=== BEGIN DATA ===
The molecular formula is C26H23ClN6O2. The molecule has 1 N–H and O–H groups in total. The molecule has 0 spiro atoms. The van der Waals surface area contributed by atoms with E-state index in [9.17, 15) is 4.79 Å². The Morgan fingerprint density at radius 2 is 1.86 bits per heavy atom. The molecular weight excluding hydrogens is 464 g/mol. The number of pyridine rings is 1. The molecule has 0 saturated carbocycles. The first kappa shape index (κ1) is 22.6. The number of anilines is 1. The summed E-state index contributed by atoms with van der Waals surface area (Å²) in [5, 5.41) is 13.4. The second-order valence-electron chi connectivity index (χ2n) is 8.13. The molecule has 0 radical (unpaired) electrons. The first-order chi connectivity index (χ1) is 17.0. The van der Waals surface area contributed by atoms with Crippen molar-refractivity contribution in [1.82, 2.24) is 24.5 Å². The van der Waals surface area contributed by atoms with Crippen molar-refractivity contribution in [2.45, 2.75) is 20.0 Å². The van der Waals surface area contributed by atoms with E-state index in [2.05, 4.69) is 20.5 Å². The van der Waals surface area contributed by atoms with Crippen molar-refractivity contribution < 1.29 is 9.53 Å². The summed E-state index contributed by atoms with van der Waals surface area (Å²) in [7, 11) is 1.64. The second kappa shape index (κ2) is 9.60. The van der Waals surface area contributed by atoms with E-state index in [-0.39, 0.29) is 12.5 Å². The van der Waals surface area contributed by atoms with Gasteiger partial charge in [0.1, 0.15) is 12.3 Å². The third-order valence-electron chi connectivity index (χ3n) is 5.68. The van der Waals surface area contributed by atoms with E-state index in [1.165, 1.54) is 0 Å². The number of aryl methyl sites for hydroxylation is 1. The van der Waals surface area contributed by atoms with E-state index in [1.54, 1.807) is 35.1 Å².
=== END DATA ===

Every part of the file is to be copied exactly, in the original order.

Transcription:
The molecular formula is C26H23ClN6O2. The molecule has 1 N–H and O–H groups in total. The molecule has 0 spiro atoms. The van der Waals surface area contributed by atoms with E-state index in [9.17, 15) is 4.79 Å². The Morgan fingerprint density at radius 2 is 1.86 bits per heavy atom. The molecular weight excluding hydrogens is 464 g/mol. The number of pyridine rings is 1. The molecule has 0 saturated carbocycles. The first kappa shape index (κ1) is 22.6. The number of anilines is 1. The summed E-state index contributed by atoms with van der Waals surface area (Å²) in [5, 5.41) is 13.4. The second-order valence-electron chi connectivity index (χ2n) is 8.13. The molecule has 0 radical (unpaired) electrons. The first-order chi connectivity index (χ1) is 17.0. The van der Waals surface area contributed by atoms with Crippen molar-refractivity contribution in [1.82, 2.24) is 24.5 Å². The van der Waals surface area contributed by atoms with Crippen molar-refractivity contribution in [2.45, 2.75) is 20.0 Å². The van der Waals surface area contributed by atoms with E-state index in [2.05, 4.69) is 20.5 Å². The van der Waals surface area contributed by atoms with Crippen molar-refractivity contribution < 1.29 is 9.53 Å². The summed E-state index contributed by atoms with van der Waals surface area (Å²) in [7, 11) is 1.64. The second kappa shape index (κ2) is 9.60. The van der Waals surface area contributed by atoms with E-state index in [-0.39, 0.29) is 12.5 Å². The van der Waals surface area contributed by atoms with Gasteiger partial charge in [0.1, 0.15) is 12.3 Å². The third-order valence-electron chi connectivity index (χ3n) is 5.68. The van der Waals surface area contributed by atoms with E-state index in [1.165, 1.54) is 0 Å². The number of aryl methyl sites for hydroxylation is 1. The van der Waals surface area contributed by atoms with E-state index in [1.54, 1.807) is 35.1 Å².